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The question:

I'm an early to mid-career professional with a degree in International Studies. It has always been my dream to get paid to travel, but a six-month contract overseas, followed by a position "based" in my home city but during which I travelled 85 per cent of the time, made me realize that I desperately want to put down roots and find a more suitable work-life balance.

Since graduating in 2010, I have only had contract work for usually about six months at a time at different companies and in the public sector. The contracts have all been interesting and valuable experiences, but the gaps in employment and constant fear of being on the chopping block have been getting me down.

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I recently accepted a longer 18-month contract in the public sector with a great work-life balance, but with very little opportunity to travel. I also am in the final recruitment stages for a consulting position with global company that could have me travel very frequently. The interviewer was unable to give me a straight answer about what the travel expectations would be.

The consulting position is permanent, which also makes it attractive. My friends and family say I should take it if it's offered even if it compromises a work-life balance because I don't want to be jobless again in 18 months. While I am inclined to agree, I fear that I will be burning a bridge with an important regional employer and that I may regret my decision if the consulting work requires too many personal sacrifices. Should I stay or should I go?

The answer:

It sounds like you have had a very enriching career so far, having travelled the world and being exposed to different business cultures. Regardless of time away, it is still very valuable work experience that you can market in many different ways.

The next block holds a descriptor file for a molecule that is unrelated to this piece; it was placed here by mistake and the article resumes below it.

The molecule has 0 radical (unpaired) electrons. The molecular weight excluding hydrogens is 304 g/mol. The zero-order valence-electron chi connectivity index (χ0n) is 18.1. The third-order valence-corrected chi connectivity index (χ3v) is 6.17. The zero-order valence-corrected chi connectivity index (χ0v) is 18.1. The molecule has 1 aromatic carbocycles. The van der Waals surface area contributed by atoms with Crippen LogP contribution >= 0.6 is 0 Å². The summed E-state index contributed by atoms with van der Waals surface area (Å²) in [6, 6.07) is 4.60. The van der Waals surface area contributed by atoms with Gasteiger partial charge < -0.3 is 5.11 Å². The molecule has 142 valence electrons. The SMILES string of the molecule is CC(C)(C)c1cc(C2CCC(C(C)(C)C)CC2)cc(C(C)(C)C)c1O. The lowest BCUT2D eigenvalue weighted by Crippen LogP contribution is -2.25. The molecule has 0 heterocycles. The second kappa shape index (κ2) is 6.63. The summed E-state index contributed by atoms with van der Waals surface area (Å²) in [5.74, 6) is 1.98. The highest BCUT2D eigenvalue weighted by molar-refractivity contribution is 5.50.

You seem to be struggling with determining whether or not you should accept a full-time role that will have you travel more, which goes against your current need to stay close to home. You have work right now that is keeping you at home, but has a limited employment term.

My advice in this situation would be to do what you want to do, because your goal of permanent employment is not realistic. There is no such thing in today's work world. As someone who works primarily with people who have been let go from their company for a variety of reasons, and as someone who has been let go herself three times, the words "permanent employment" are not part of my vocabulary.

Lets take the 18-month employment contract you have. Contract or no contract, your employer can release you from the contract and, depending on the terms, may or may not pay out a severance. For the "permanent" job you are considering, at any time the employer can let you go without reason or warning. They just need to pay a severance amount. This is one of the many reasons why people should always keep their network going and be aware of what is happening on the job front at all times.

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So taking out permanent employment from the criteria for staying or going, what is really important to you in a job as it relates to work-life balance? That question may need some further thinking but while you do this, remember – jobs are like dating, never a marriage, and more and more of them are short term. That being said, go into a job with a time frame in mind. I always suggest three years. If the job goes beyond three years, then great, continue to move forward if you are happy. Never consider a job as a lifetime commitment because people and circumstances change, and the changes are usually beyond our control.

So, if work-life balance is important to you, define what that means and weigh the job against realistic criteria that is within your control. And remember, that criteria may change, and so the may the job a few years down the road.

Eileen Dooley is a certified coach and lead consultant for Cam McRae Consulting in Calgary.

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